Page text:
Bailador does not take positions in start-up companies, focusing instead on companies with exemplary management that are already generating revenues between two and ten million dollars. Bailador has only been in business since 2010 and is interesting enough to attract the attention of ASX investment group Washington H. Soul Pattinson and Co. Ltd (SOL) that currently has a 20% stake in Bailador.
Here are the nine companies in Bailador’s portfolio:
• DocsCorp – a hybrid desktop/cloud provider of four document management products serving 3,500 customers and 250,000 end users. The company has 32% annual revenue growth with 80% of that coming from outside Australia.
• Click Loans Group – a financial technology company offering online home loans and mortgages.
• Rezdy – provides online booking software for professionals in the travel and tourism industry. The company operates as a software as a service business and has 1,600 customers. The software platform has generated $1.2 billion in bookings, with 50% of that coming from outside Australia.
• Stackla – another software as a service (SAAS) provider of aggregated social media marketing services across multiple sites. The company’s average annual return since its founding in 2012 is 260%. In FY 2015 more that 60% of company revenue came from outside Australia.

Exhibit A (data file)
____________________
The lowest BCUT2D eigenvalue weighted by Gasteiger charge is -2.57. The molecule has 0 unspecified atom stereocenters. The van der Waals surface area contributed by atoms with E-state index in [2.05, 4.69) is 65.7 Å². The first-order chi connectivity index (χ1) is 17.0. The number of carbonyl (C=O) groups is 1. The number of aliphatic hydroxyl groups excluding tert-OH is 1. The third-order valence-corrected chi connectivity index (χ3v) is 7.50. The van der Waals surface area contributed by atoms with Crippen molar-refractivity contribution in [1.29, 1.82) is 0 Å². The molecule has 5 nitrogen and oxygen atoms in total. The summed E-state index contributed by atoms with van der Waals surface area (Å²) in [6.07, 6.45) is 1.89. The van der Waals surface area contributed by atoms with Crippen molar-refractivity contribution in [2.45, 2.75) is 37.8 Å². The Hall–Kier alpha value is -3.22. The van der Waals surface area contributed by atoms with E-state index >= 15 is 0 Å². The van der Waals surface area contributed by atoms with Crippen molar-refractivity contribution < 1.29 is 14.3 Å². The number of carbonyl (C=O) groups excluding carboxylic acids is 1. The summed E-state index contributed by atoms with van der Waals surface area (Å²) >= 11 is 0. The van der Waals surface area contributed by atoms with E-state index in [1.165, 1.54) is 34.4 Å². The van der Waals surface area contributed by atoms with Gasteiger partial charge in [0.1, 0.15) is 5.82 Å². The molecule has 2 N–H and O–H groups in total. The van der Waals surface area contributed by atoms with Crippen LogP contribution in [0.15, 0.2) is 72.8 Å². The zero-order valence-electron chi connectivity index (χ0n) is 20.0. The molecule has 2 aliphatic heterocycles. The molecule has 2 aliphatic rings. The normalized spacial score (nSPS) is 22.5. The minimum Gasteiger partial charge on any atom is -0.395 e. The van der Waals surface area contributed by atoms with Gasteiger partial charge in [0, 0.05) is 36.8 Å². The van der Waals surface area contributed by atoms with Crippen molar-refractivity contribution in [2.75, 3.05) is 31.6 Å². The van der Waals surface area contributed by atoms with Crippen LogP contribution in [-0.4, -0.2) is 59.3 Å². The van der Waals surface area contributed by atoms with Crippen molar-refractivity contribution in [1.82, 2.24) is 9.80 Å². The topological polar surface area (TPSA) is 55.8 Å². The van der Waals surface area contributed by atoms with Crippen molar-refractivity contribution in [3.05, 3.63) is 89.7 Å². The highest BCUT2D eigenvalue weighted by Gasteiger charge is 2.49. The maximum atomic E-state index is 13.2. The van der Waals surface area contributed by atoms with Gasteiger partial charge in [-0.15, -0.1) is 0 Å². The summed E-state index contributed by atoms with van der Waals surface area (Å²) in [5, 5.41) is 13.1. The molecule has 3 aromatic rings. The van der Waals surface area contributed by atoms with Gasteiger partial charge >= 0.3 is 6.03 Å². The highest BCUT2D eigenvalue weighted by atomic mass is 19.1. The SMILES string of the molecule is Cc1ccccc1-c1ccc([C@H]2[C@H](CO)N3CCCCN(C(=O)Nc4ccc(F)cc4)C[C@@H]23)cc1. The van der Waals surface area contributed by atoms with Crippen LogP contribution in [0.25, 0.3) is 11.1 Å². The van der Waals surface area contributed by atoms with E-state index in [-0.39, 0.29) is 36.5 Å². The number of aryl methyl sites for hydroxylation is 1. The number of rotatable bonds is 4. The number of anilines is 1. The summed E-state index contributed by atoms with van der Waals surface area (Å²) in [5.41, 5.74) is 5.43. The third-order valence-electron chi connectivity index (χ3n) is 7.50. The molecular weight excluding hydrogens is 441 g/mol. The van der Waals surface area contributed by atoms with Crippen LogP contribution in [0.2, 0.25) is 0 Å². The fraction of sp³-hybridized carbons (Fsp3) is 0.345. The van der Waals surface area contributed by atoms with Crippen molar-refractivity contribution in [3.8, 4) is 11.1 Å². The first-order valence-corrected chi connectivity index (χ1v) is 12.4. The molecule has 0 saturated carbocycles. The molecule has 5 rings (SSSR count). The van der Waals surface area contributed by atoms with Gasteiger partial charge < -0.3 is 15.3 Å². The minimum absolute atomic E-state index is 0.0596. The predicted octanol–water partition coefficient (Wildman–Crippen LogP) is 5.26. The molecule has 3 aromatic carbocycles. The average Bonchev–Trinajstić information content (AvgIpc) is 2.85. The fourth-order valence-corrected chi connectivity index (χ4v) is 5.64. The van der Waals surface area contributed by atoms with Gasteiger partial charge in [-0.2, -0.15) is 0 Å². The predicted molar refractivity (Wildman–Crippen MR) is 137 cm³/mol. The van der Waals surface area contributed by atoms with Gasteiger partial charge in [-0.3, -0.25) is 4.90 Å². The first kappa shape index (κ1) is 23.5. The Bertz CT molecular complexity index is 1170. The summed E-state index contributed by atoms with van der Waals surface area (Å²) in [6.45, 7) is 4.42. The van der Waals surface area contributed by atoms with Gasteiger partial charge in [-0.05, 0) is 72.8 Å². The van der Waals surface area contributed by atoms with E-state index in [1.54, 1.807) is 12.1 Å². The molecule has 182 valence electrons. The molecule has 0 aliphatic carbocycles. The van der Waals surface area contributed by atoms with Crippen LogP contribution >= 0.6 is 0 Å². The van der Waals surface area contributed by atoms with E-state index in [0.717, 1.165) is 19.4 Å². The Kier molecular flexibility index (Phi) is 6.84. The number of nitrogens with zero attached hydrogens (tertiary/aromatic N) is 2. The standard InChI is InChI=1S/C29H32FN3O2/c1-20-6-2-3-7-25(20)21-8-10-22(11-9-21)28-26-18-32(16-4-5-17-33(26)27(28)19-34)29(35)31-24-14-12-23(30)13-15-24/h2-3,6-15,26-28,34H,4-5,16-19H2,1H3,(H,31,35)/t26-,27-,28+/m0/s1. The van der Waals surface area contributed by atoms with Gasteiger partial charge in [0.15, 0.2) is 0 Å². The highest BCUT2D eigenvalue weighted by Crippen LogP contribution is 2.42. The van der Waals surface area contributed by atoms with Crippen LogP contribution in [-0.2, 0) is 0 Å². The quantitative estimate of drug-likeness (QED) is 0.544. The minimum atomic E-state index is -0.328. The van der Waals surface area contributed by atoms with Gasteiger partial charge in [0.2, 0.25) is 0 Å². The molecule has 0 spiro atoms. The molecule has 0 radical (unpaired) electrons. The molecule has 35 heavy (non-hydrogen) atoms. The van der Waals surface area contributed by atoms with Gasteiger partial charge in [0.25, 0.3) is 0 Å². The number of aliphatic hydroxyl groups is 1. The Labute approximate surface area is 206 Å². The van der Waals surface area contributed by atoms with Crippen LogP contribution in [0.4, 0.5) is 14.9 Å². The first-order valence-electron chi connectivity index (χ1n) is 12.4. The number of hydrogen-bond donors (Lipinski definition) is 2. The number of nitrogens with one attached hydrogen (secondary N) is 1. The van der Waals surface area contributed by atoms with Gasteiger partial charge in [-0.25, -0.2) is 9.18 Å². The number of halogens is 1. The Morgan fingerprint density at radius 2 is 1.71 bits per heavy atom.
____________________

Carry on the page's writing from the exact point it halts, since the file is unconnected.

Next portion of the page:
• Straker Translations – provides 24/7 cloud based translation services from 80 source languages to 120 target languages. The company’s revenue growth for FY 2015 was 45%, with revenues reaching NZ$8.0 million. In early November Straker management announced its intention to go public.
• iPRO Solutions – offers its customers a live 24/7 web-based data verification portal of vendor, supplier and employee information.”
• SiteMinder – provides cloud-based SaaS solutions for hotel management. The company has more than 18,000 hotel customers in 160 countries around the world. The company has twice been included in the BRW Fast 100 List of Australia’s fastest growing companies.
• Standard Media Index – has developed an aggregator platform for media agencies to track advertising expenditures. The company has been successful enough in Australia for its founder to move to New York to crack the media market in the US.
• Viocorp – provides a video platform for publishing and broadcasting media content via the web, IPTV, and mobile devices. Viocorp is expanding into Asia and currently serves both the corporate/government and media sectors here in Australia.
Bailador might not be setting the house afire like Blue Sky, but the stock price is outperforming the venerable AFI. Here’s the chart.